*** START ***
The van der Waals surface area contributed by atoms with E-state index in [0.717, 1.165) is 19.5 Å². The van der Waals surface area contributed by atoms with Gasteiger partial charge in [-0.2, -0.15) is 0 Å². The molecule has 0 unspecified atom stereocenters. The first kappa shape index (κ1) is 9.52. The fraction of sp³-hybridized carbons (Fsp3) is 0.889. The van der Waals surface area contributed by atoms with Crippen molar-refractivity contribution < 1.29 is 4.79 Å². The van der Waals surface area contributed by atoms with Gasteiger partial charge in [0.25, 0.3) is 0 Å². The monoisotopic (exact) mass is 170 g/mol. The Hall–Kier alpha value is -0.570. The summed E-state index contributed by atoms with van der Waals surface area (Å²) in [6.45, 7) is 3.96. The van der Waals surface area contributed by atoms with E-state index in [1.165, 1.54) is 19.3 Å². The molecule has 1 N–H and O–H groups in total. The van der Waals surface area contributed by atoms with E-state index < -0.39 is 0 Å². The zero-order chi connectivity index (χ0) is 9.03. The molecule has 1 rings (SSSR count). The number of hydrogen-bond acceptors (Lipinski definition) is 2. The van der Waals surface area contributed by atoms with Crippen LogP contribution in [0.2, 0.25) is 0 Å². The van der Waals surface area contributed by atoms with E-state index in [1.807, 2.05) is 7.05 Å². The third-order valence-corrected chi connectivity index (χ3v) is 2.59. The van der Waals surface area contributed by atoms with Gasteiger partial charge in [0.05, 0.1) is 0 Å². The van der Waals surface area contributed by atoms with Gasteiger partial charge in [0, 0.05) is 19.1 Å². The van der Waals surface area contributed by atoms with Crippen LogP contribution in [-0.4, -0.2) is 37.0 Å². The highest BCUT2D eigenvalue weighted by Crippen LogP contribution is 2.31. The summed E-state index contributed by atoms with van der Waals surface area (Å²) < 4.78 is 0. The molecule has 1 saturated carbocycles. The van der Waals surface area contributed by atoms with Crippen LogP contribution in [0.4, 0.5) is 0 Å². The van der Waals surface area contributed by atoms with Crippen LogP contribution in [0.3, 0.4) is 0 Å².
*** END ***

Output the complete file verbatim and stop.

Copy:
The van der Waals surface area contributed by atoms with E-state index in [0.717, 1.165) is 19.5 Å². The van der Waals surface area contributed by atoms with Gasteiger partial charge in [-0.2, -0.15) is 0 Å². The molecule has 0 unspecified atom stereocenters. The first kappa shape index (κ1) is 9.52. The fraction of sp³-hybridized carbons (Fsp3) is 0.889. The van der Waals surface area contributed by atoms with Crippen molar-refractivity contribution < 1.29 is 4.79 Å². The van der Waals surface area contributed by atoms with Gasteiger partial charge in [0.25, 0.3) is 0 Å². The monoisotopic (exact) mass is 170 g/mol. The Hall–Kier alpha value is -0.570. The summed E-state index contributed by atoms with van der Waals surface area (Å²) in [6.45, 7) is 3.96. The van der Waals surface area contributed by atoms with E-state index in [1.165, 1.54) is 19.3 Å². The molecule has 1 N–H and O–H groups in total. The van der Waals surface area contributed by atoms with E-state index < -0.39 is 0 Å². The zero-order chi connectivity index (χ0) is 9.03. The molecule has 1 rings (SSSR count). The number of hydrogen-bond acceptors (Lipinski definition) is 2. The van der Waals surface area contributed by atoms with Crippen LogP contribution in [0.2, 0.25) is 0 Å². The van der Waals surface area contributed by atoms with E-state index in [1.807, 2.05) is 7.05 Å². The third-order valence-corrected chi connectivity index (χ3v) is 2.59. The van der Waals surface area contributed by atoms with Gasteiger partial charge in [0.05, 0.1) is 0 Å². The van der Waals surface area contributed by atoms with Gasteiger partial charge in [0, 0.05) is 19.1 Å². The van der Waals surface area contributed by atoms with Crippen LogP contribution in [-0.4, -0.2) is 37.0 Å². The highest BCUT2D eigenvalue weighted by Crippen LogP contribution is 2.31. The summed E-state index contributed by atoms with van der Waals surface area (Å²) < 4.78 is 0. The molecule has 1 saturated carbocycles. The van der Waals surface area contributed by atoms with Crippen LogP contribution in [0.4, 0.5) is 0 Å². The van der Waals surface area contributed by atoms with Crippen LogP contribution in [0.3, 0.4) is 0 Å².